The 2008 wildfire season in California was a terrible one. Just like this year, air quality alerts were triggered across the northern part of the state, and even hundreds of miles from the actual fires, the air was filled with smoke. In the midst of this, 50 baby monkeys were born. They spent their first months of life outside, breathing that choking, sooty air. Now, they are one of the best sources we have for information about the long-term effects wildfires can have on public health. The results are … not comforting.
The current batch of California wildfires has reminded us of the acute short-term dangers of smoke inhalation. But the danger doesn’t stop there. A growing body of evidence suggests that wildfire smoke — whether from a single event or from multiple, recurrent exposures over several years — can have a big impact on children, increasing both individual risk of serious cardiovascular and respiratory illness later in life and the percentage of the adult population at higher risk of life-threatening breathing problems when new fires occur. As climate change increases the likelihood and size of wildfires in the western U.S., scientists say the next generation will likely find its biological future shaped by the choices of the past.
We are only beginning to understand how wildfire exposure causes chronic illness, scientists told me. Jeff Schlegelmilch, deputy director of the National Center for Disaster Preparedness at Columbia University, compared our understanding to a Monet painting — impressions that start to give you an idea that there’s a problem, even if the details are still fuzzy.
What happened to the monkeys is far clearer.
Nobody planned to expose newborn rhesus macaques to wildfire smoke, said Lisa Miller, who leads the respiratory diseases unit at the California National Primate Research Center. Instead, the monkeys happened to be born just before the 2008 fires began, in an outdoor enclosure at the center, which is part of the University of California at Davis, near Sacramento.
The monkeys were exposed to the smoke in the same way as the humans who lived and worked alongside them. But the monkeys were born as research subjects, so scientists like Miller have been able to follow them over the course of their lives — monitoring their health and regularly testing their lung function. The researchers have also compared the monkeys born in 2008 with 50 monkeys that were born in the same place but a year later, when there was no wildfire smoke hovering over the site. By age 3, the monkeys who had spent infancy in a wildfire haze had less lung capacity, stiffer lungs that couldn’t stretch as far when they breathed and reduced immune system function, compared with the second group of monkeys at the same age.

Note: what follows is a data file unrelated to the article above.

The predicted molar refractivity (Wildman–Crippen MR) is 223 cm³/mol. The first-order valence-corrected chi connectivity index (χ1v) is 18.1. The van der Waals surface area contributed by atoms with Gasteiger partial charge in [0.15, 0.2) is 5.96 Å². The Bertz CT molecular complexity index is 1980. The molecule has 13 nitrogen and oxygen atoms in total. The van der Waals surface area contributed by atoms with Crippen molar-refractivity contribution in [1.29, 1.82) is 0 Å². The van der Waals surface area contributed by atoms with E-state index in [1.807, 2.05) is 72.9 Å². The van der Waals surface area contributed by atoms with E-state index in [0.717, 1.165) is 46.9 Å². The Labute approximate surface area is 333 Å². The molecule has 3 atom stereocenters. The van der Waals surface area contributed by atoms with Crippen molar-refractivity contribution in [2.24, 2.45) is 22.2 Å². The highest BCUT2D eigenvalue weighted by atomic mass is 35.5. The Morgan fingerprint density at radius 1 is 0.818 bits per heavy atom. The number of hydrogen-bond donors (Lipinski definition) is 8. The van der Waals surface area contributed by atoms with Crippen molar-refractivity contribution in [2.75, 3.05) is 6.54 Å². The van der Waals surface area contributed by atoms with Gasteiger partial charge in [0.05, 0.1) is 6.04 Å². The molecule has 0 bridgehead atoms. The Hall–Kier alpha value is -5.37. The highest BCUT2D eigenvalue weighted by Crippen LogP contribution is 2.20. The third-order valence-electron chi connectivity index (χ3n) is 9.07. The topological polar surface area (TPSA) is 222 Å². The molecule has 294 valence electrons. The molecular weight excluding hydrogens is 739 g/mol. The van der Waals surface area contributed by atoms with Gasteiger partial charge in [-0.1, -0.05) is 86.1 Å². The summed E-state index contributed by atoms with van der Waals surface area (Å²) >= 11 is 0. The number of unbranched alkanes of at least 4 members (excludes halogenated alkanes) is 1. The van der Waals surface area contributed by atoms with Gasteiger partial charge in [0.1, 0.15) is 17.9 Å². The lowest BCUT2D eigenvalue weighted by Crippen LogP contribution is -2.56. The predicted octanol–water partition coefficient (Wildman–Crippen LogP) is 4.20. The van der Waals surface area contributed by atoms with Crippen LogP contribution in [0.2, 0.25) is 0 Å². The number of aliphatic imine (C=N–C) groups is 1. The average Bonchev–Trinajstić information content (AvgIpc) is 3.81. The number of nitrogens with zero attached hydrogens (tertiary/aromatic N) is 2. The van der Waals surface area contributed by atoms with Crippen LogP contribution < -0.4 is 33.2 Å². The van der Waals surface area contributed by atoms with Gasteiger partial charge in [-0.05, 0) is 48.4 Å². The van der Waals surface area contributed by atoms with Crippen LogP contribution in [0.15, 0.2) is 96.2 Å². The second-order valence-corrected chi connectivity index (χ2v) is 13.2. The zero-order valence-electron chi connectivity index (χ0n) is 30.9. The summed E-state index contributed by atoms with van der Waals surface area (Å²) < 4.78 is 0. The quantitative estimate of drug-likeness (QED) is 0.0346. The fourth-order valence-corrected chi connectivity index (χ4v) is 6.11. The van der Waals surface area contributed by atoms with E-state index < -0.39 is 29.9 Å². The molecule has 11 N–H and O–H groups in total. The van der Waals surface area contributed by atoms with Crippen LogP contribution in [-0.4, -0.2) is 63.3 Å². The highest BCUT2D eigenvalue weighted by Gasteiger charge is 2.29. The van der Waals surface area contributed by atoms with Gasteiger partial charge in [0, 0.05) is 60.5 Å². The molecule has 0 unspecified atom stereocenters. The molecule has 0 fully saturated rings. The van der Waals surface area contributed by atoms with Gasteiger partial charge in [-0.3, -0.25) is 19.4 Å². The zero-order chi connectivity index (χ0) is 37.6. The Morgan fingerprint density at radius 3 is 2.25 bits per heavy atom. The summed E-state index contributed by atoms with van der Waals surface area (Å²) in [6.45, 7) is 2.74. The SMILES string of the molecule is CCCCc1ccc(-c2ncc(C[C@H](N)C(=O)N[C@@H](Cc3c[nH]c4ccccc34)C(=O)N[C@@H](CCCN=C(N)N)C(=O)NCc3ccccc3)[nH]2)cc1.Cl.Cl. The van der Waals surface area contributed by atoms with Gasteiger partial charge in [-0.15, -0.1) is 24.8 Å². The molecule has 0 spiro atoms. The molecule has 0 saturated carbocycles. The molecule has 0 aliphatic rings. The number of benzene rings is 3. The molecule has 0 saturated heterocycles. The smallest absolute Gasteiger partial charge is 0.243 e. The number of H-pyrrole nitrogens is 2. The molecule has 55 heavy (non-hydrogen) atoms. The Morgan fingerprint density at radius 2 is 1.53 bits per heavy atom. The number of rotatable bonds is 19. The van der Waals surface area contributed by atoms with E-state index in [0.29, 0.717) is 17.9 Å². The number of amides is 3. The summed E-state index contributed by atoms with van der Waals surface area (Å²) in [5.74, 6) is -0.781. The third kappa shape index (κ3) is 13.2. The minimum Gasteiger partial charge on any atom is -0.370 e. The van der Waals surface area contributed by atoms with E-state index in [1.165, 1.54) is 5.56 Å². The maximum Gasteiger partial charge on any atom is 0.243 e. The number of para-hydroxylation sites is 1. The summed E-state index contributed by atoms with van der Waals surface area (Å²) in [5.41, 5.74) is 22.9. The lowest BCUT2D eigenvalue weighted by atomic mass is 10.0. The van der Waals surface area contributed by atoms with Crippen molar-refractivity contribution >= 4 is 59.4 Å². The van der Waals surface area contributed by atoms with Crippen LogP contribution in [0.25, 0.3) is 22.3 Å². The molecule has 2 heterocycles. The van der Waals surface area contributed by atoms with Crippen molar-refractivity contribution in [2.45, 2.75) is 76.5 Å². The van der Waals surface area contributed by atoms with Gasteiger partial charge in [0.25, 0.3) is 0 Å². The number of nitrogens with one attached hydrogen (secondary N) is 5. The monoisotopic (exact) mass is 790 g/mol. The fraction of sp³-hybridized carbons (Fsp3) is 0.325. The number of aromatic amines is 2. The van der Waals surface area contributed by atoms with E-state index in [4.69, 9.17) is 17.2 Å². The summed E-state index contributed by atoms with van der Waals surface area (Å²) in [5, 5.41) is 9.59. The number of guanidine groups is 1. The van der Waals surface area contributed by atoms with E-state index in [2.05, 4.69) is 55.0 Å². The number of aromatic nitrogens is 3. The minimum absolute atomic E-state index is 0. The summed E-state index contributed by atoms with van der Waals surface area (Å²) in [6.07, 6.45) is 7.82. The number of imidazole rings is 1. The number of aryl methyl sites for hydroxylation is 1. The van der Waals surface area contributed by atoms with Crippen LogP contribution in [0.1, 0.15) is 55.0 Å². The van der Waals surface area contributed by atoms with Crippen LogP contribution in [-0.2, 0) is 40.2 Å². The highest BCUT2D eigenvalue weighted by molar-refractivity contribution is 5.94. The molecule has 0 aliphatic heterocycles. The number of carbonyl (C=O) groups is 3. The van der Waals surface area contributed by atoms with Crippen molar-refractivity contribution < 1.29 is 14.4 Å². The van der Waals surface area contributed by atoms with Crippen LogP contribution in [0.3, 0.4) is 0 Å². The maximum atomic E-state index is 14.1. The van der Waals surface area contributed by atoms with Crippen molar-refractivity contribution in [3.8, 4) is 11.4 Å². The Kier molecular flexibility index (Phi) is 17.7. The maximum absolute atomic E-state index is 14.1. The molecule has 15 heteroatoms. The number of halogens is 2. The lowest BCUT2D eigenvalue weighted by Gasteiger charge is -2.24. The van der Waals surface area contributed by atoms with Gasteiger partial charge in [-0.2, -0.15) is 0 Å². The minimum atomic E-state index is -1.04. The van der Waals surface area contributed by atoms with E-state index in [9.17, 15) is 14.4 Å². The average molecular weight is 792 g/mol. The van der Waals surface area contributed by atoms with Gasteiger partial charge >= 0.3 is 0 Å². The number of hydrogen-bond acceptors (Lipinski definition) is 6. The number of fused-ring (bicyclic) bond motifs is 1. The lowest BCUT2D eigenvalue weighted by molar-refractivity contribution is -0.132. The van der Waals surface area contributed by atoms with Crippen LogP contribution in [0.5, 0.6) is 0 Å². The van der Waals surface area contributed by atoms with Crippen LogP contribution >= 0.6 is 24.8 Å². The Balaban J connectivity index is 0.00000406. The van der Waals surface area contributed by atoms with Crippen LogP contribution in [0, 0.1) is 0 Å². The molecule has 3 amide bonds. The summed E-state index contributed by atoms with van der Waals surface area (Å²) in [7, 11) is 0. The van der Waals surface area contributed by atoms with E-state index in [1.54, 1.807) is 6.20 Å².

Exposure to wildfire smoke early in life seems to alter the way human lungs grow, Miller said. That’s especially the case in the alveoli — tiny sacs in the lungs that look like grape clusters and help absorb oxygen and release carbon dioxide. Humans are still adding alveoli throughout childhood, and breathing in air pollution seems to make them grow sparsely and in wonky ways. If those alveoli can’t work like they should, she said, children can grow up with a greater risk for lung diseases and infections — both of which also make their lungs less able to tolerate exposure to wildfire smoke later in life. Instead of healthy adults who can recover and adapt, they’re more likely to have trouble breathing, develop infections and even die. “It’s a vicious circle,” Miller said.
These findings are consistent with a series of studies that have shown that human children who grow up in areas with a lot of air pollution end up with lungs that don’t work as well as the lungs of kids who grow up breathing cleaner air. But those studies are looking at daily, years-long exposure.
The monkeys, on the other hand … “The adults now have evidence of early interstitial lung disease, and that’s just exposure to one fire season,” Miller said.
It’s not totally clear yet why a single summer can have such an outsized impact on a monkey’s whole life, how that might translate to humans or how best to protect human children. Although public health efforts have focused on passing out masks, those sources of protection can, themselves, inhibit children’s breathing in dangerous ways, Schlegelmilch said. The best course of action is probably to take kids someplace where the air is clean — something only a few, privileged families can realistically do.
But as evidence mounts and fires become more frequent, he said, the field of disaster preparedness is being forced to shift from thinking just about immediate triage to grappling with how to prevent a bad month from damaging a person’s entire life. The future of California is likely to involve more fires, more children exposed to wildfire smoke, and more families and communities that have to deal with the long-term consequences. Just stabilizing an immediate situation may no longer be sufficient to prevent disaster.